Will Piekos and Sharone Tobias look at the top five stories in Asia this week.
1. China surpasses U.S. in oil imports. According to EIA data, China has surpassed the United States in oil imports, taking the number one spot. The United States still uses more oil than China, consuming an average of 18.6 million barrels per day compared to China’s 10.9 billion, but imports less thanks to increased domestic production. According to analysis by the Wall Street Journal, China’s increased imports of Middle Eastern oil have caused tensions with the United States, because it leaves the U.S. navy to continue policing trade choke points for China’s oil shipments without much help from Chinese forces.
2. Kerry focuses on South China Sea disputes at summits. U.S. Secretary of State John Kerry pressed China and Association of Southeast Asian Nations (ASEAN) leaders to come to an agreement on disputes in the South China Sea during a meeting of the East Asia Summit in Brunei. Beijing responded by warning the United States to stay out of the disputes; China has resisted negotiating territorial disputes with ASEAN, an organization with ten member states, preferring bilateral negotiations in which it usually has the upper hand. China claims nearly all of the disputed territory in the South China Sea, competing with claims by Vietnam, the Phillipines, Malaysia, Brunei, and Taiwan. Beijing agreed earlier this year to agree to hold a dialogue towards a “code of conduct” with the other nations, though critics argue that these dialogues lack substance.
3. Fukushima radiation levels hit a two-year high. Radiation levels in seawater near Japan’s damaged nuclear plant jumped to thirteen times the previous day’s reading, reaching its highest point since 2011. The Tokyo Electric Power Company (TEPCO), which is in charge of the plant, said that the increased radiation levels were a result of nearby construction. Also this week, six workers were exposed to radiation after a pipe connected to the water treatment system was mistakenly detached. TEPCO, which stores saltwater to cool reactors, has struggled to contain the radioactive water since the power station was hit by a massive tsunami in March 2011.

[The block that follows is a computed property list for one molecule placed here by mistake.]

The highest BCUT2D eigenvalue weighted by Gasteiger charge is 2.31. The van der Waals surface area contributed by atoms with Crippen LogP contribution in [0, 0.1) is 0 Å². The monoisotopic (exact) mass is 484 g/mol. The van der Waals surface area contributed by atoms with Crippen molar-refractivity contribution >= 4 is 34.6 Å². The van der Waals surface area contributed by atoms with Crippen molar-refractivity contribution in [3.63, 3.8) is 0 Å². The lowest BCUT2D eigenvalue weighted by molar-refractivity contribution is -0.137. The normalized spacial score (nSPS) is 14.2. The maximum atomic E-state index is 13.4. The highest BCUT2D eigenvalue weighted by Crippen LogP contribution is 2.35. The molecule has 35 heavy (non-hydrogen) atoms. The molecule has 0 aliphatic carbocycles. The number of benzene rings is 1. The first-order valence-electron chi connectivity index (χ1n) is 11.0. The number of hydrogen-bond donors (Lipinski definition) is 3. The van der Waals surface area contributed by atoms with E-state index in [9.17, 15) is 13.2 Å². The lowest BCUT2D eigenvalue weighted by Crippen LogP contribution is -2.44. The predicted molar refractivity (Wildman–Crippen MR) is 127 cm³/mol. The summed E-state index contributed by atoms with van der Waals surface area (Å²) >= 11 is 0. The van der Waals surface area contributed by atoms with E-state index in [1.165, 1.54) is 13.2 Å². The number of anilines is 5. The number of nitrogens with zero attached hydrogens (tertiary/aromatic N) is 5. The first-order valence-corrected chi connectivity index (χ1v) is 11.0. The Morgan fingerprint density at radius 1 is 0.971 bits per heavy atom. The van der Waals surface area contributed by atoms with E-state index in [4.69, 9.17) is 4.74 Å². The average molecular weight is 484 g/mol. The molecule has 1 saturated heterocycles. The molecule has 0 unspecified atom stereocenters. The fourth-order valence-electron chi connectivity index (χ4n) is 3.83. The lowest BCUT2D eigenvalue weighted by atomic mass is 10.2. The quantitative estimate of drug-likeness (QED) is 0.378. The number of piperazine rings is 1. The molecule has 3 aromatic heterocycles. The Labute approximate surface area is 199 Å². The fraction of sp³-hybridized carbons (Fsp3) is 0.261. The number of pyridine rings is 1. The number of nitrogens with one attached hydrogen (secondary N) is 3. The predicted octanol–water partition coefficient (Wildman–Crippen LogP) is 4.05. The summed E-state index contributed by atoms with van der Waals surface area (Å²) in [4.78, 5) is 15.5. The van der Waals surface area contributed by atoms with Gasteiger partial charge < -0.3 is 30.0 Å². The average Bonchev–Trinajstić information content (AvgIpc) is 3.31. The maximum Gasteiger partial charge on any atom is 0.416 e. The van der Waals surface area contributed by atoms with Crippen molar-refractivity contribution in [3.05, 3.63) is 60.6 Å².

4. Kim Jong Un replaces military chief again. North Korean media referenced a new chief of general staff of the Korean People’s Army, signaling that the country’s young dictator, Kim Jong Un, has once again switched the head of the military. The new chief, Ri Yong Gil, is the Hermit Kingdom’s fourth since Kim came into power in December 2011, and little is known about him. His predecessor is believed responsible for attacks on South Korea in 2010 that killed fifty people, so some hope that that his removal represents a move away from a more hard-line approach to South Korea by Pyongyang. Analysts suggest that the move solidifies Kim’s grip on power and the military. Unrelated, North Korea granted permission this week for the mother of Kenneth Bae to visit her son, an American who has been held in North Korea for nearly a year and is in failing health.
5. U.S., Vietnam ink nuclear deal. U.S. Secretary of State John Kerry and Vietnam Foreign Minister Pham Binh Minh initialed a nuclear agreement while at the East Asia Summit this past week. If the deal is signed by President Obama and passed by Congress, it would allow American companies to sell nuclear fuel and technology to Vietnam, and Vietnam would be prohibited from enriching or reprocessing plutonium or uranium. Vietnam has plans to build as many as thirteen nuclear power stations in the next two decades; said Secretary Kerry, “Vietnam has the second-largest market, after China, for nuclear power in East Asia, and our companies can now compete.”
Bonus: National Cricket Fighting Championships held in Beijing. More than twenty teams from across China competed in the two-day National Cricket Fighting Championships this week. The crickets, with only a one-hundred-day lifespan, are in their prime in autumn; they are fed a high-protein diet and trained regularly in preparation for their bouts. The traditional Chinese sport is more than 1,000 years old, and the rules of cricket fighting date back to the thirteenth century.